Freedom in the World
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Political Rights: 37 / 40 (+1) [ Key]
Civil Liberties: 55 / 60
Parliamentary elections held in November 2015 featured significant turnover, with 14 of 33 seats in the unicameral legislature changing hands. The results were a blow to the government of President Chris Loeak, who saw about half of his cabinet members voted out of office. While the incumbent government was supported by the Aelon Kein Ad (AKA) party and the Kien Eo Am (KEA) group was in opposition, elections are officially nonpartisan, and lawmakers are free to form alliances and change affiliations. The new legislature was set to hold a presidential election in January 2016.
There were no reports of violence or complaints of fraud or irregularities. Voter turnout was lower than usual at 46 percent, though some observers suggested that the list of registered voters was inflated with deceased citizens, making the turnout figure artificially low. Naturalized citizens were allowed to run as candidates under a February court ruling, which found that a 1980 law requiring parliamentary candidates to have at least one Marshallese parent and traditional land rights was unconstitutional.
Corruption and lack of transparency remained problems in 2015. In August, the auditor general reported to the parliament that national and local government officials were obstructing his work, forcing him to use subpoenas to obtain meetings and routine documents.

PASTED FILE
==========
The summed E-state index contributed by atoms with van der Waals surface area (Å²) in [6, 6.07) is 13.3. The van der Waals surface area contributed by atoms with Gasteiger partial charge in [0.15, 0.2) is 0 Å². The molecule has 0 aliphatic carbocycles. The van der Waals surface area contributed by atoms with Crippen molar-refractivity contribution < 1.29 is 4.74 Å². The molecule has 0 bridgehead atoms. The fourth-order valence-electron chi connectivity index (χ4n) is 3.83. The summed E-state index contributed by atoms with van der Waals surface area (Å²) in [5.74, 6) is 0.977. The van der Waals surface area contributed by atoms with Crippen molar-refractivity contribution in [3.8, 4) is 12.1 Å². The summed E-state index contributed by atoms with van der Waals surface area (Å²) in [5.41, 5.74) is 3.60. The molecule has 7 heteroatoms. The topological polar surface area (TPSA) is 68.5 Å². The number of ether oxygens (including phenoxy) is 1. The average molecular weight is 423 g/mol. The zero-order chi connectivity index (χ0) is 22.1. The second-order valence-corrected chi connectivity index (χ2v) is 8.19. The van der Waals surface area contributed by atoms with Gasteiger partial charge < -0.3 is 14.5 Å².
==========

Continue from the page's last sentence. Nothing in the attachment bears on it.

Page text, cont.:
A 2015 UN human rights review called on the Marshall Islands to form a national human rights commission and step up efforts to address domestic violence, child abuse, and discrimination against women. In October, the country adopted a law prohibiting the domestic and transnational trafficking of children. Local and foreign women and children are vulnerable to forced prostitution in a trade serving the crews of visiting foreign vessels, and the government rarely investigates or prosecutes cases.
The Republic of the Marshall Islands has close relations with the United States under a 1986 Compact of Free Association, which allows the U.S. military to operate in the country in exchange for defense guarantees and development assistance. A component of the compact in force through 2023 calls for the United States to provide about $70 million in annual aid, including contributions to a trust fund for the country.
This country report has been abridged for Freedom in the World 2016. For background information on political rights and civil liberties in the Marshall Islands, see Freedom in the World 2015.
X = Score Received
Y = Best Possible Score
Z = Change from Previous Year